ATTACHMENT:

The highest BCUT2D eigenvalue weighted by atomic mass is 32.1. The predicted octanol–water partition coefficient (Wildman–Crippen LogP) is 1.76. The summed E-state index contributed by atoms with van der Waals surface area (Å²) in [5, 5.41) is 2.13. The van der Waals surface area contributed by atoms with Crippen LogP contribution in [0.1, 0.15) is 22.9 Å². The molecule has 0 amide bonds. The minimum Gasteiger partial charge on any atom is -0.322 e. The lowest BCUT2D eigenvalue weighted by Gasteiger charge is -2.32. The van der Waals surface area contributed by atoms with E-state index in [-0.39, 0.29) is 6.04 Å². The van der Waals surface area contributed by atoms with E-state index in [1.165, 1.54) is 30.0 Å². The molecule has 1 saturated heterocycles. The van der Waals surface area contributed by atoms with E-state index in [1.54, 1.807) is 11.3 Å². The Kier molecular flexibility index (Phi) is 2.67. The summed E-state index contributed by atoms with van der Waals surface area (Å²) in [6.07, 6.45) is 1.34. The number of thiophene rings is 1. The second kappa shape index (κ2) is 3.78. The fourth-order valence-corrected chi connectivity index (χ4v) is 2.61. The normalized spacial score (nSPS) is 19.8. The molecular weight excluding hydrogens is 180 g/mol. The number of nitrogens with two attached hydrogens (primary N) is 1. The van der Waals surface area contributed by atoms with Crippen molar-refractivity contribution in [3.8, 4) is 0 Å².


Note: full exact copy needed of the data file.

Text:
The highest BCUT2D eigenvalue weighted by atomic mass is 32.1. The predicted octanol–water partition coefficient (Wildman–Crippen LogP) is 1.76. The summed E-state index contributed by atoms with van der Waals surface area (Å²) in [5, 5.41) is 2.13. The van der Waals surface area contributed by atoms with Crippen LogP contribution in [0.1, 0.15) is 22.9 Å². The molecule has 0 amide bonds. The minimum Gasteiger partial charge on any atom is -0.322 e. The lowest BCUT2D eigenvalue weighted by Gasteiger charge is -2.32. The van der Waals surface area contributed by atoms with E-state index in [-0.39, 0.29) is 6.04 Å². The van der Waals surface area contributed by atoms with E-state index in [1.165, 1.54) is 30.0 Å². The molecule has 1 saturated heterocycles. The van der Waals surface area contributed by atoms with E-state index in [1.54, 1.807) is 11.3 Å². The Kier molecular flexibility index (Phi) is 2.67. The summed E-state index contributed by atoms with van der Waals surface area (Å²) in [6.07, 6.45) is 1.34. The number of thiophene rings is 1. The second kappa shape index (κ2) is 3.78. The fourth-order valence-corrected chi connectivity index (χ4v) is 2.61. The normalized spacial score (nSPS) is 19.8. The molecular weight excluding hydrogens is 180 g/mol. The number of nitrogens with two attached hydrogens (primary N) is 1. The van der Waals surface area contributed by atoms with Crippen molar-refractivity contribution in [3.8, 4) is 0 Å².